I sometimes point to the Swiss system as being a decent market-based alternative, because it has mandatory coverage, subsidies for those who can’t afford it, and it would be an easier transition for our system. But the Swiss system is very tightly regulated, protects the consumer, and only permits non-profit insurance companies from participating in the system.

  16. Buffalo Hodgepodge September 12, 2009 at 2:43 pm #

    I’m all in favor of the Swiss system. So where are the apples and the oranges?

  17. Buffalo Hodgepodge September 12, 2009 at 2:52 pm #

    BTW – the premise that “You’re going to get sick, you’re going to use your card. Guaranteed” is deeply flawed. Healthcare costs are killing us because we, as a society, use too much healthcare. We use too many services. Our cost per service is much too high. And we are getting older and more chronically ill. Nothing about a public plan will do anything about 88% of healthcare costs and will, at best, save a point or two from the 12% that goes to administration. Big deal.

    • Alan Bedenko September 12, 2009 at 9:01 pm #

      Hodgepodge:

      1. The libertarians in town are quick to trot out the “well, let’s socialize car insurance, then” argument. Apples & oranges.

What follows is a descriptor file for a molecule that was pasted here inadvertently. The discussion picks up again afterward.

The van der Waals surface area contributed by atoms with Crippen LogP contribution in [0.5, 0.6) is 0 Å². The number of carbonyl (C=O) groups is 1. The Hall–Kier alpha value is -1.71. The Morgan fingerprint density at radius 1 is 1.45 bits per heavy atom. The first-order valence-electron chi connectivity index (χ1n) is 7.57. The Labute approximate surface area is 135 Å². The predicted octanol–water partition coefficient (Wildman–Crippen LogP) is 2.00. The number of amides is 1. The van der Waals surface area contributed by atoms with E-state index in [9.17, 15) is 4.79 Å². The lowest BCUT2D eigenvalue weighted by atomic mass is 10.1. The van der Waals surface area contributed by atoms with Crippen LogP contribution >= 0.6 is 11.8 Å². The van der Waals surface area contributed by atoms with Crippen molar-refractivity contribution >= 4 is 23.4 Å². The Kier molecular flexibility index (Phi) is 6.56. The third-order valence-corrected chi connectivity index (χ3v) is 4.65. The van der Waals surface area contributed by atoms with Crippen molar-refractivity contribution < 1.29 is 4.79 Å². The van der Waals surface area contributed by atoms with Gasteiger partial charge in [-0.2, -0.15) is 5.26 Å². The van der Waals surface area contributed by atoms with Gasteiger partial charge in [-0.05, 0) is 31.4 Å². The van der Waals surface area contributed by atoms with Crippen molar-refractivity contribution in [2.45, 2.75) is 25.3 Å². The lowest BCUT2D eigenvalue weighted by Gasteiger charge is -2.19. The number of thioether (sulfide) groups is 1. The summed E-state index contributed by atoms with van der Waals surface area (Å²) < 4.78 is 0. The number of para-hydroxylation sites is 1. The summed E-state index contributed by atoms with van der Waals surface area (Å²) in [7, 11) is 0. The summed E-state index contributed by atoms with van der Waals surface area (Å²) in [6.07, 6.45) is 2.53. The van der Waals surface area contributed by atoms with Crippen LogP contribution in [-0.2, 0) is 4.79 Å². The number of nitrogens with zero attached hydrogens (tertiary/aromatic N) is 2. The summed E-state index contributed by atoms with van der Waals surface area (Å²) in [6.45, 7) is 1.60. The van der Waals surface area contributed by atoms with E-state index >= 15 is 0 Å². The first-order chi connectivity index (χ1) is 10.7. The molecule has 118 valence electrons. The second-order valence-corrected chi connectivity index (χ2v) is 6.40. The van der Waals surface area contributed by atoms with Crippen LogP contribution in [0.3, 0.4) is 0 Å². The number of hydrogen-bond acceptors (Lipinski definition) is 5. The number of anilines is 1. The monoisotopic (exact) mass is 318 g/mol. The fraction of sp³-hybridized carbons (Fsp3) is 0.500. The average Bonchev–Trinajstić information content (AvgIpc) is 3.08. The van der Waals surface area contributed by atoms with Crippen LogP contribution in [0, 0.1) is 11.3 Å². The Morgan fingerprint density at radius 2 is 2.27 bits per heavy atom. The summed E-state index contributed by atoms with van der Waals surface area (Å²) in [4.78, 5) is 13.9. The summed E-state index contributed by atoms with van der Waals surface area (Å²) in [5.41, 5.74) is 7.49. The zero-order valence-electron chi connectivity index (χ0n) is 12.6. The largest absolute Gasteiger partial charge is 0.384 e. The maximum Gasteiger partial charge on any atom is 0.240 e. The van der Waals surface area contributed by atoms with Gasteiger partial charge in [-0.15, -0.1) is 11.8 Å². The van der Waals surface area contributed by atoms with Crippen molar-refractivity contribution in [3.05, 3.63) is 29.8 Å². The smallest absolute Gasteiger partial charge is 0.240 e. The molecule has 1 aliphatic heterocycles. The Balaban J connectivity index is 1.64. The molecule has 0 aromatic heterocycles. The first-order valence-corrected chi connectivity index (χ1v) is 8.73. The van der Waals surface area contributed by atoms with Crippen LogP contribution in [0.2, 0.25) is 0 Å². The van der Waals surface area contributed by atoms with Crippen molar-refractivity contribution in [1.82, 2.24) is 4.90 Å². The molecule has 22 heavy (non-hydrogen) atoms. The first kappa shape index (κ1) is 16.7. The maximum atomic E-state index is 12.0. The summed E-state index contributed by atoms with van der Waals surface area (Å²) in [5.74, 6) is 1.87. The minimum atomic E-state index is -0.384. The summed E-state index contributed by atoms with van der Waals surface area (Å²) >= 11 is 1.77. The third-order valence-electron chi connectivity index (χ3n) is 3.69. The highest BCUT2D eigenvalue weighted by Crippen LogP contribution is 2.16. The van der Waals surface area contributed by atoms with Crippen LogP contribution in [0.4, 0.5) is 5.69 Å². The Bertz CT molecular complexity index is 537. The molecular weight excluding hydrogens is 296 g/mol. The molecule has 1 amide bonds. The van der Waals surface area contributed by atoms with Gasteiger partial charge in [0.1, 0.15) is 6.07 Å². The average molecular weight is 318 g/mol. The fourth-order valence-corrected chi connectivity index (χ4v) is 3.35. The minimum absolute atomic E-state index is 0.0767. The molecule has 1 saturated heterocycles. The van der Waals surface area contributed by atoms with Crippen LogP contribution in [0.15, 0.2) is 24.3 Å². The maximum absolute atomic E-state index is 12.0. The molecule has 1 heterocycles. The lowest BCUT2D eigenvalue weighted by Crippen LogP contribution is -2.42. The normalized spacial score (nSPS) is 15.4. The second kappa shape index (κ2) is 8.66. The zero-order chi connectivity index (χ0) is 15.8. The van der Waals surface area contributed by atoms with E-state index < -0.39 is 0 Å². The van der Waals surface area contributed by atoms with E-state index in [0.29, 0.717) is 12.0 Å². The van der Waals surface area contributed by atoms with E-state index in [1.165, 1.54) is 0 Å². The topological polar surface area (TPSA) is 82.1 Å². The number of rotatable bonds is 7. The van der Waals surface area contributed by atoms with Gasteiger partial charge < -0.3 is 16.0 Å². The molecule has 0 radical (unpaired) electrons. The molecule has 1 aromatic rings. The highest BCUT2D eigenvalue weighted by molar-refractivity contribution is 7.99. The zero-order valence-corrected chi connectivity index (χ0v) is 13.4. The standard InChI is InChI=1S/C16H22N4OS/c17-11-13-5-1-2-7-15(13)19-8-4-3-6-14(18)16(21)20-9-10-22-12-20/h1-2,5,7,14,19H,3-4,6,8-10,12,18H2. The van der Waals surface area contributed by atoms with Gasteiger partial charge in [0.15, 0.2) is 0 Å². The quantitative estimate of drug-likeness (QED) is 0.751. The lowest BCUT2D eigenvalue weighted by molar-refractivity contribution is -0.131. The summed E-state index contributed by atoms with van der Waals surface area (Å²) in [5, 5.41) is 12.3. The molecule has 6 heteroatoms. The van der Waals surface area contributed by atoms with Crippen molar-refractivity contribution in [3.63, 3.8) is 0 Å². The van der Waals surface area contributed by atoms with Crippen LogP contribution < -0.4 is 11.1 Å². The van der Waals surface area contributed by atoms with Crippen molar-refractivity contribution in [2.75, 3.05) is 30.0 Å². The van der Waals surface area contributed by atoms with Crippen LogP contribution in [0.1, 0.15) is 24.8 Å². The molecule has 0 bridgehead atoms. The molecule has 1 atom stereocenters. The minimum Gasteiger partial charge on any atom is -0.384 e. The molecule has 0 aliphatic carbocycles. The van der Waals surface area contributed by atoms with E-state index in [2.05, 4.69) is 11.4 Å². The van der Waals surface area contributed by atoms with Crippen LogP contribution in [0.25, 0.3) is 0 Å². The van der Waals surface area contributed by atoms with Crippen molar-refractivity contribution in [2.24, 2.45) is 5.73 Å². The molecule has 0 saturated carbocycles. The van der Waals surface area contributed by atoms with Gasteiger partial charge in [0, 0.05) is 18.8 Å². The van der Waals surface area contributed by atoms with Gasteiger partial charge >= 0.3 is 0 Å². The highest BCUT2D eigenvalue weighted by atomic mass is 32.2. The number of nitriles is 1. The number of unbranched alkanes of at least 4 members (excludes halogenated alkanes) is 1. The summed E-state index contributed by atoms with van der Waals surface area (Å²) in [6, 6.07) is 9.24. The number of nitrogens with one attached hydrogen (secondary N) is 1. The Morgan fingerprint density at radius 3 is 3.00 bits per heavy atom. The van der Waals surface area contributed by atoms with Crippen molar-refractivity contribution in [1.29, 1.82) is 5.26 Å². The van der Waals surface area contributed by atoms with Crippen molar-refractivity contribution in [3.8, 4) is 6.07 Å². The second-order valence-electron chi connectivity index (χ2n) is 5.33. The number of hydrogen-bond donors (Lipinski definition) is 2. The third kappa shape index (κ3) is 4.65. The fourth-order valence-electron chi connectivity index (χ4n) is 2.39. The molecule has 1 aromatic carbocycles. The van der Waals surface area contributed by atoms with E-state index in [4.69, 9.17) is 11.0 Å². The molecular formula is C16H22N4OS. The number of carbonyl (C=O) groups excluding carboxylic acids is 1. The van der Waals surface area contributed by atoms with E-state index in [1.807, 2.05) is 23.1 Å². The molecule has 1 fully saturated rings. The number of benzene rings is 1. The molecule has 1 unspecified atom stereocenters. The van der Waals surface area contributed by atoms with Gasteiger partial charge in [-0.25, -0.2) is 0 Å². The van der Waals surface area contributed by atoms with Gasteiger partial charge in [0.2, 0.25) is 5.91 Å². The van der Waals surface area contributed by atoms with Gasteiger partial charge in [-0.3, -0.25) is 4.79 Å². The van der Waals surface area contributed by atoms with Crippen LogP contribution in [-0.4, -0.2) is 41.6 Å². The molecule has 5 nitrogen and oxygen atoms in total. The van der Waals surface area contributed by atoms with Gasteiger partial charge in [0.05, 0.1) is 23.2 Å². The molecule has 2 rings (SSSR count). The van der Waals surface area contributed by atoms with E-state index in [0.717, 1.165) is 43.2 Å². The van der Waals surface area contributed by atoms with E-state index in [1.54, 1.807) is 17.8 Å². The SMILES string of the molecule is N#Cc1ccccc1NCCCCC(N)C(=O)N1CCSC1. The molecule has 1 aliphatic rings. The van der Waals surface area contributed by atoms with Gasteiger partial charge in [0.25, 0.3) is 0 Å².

2. You just got through extolling the virtues of the profit motive in health insurance. Swiss companies must be non-profit. Huge difference.

      3. My kids have to have yearly checkups. It is a guarantee, for them especially, that their cards will be flashed.

  18. Buffalo Hodgepodge September 12, 2009 at 3:13 pm #

    Sorry, one more. I actually take significant offense at being compared to your libertarian friends. Here is my position:

    1. Everyone in America needs to have health insurance

    2. Those who can afford to pay for it should be mandated to purchase it

    3. Those who cannot afford to pay for it should receive subsidies to help pay for it

    4. Those who currently qualify for government programs but are not participating need to participate – through a combination of better marketing, education, and a mandate

    5. Private insurance companies should be prevented from excluding people due to pre-existing conditions, from dropping people due to claims, and be capped on the annual rate increase of an individual due to medical history.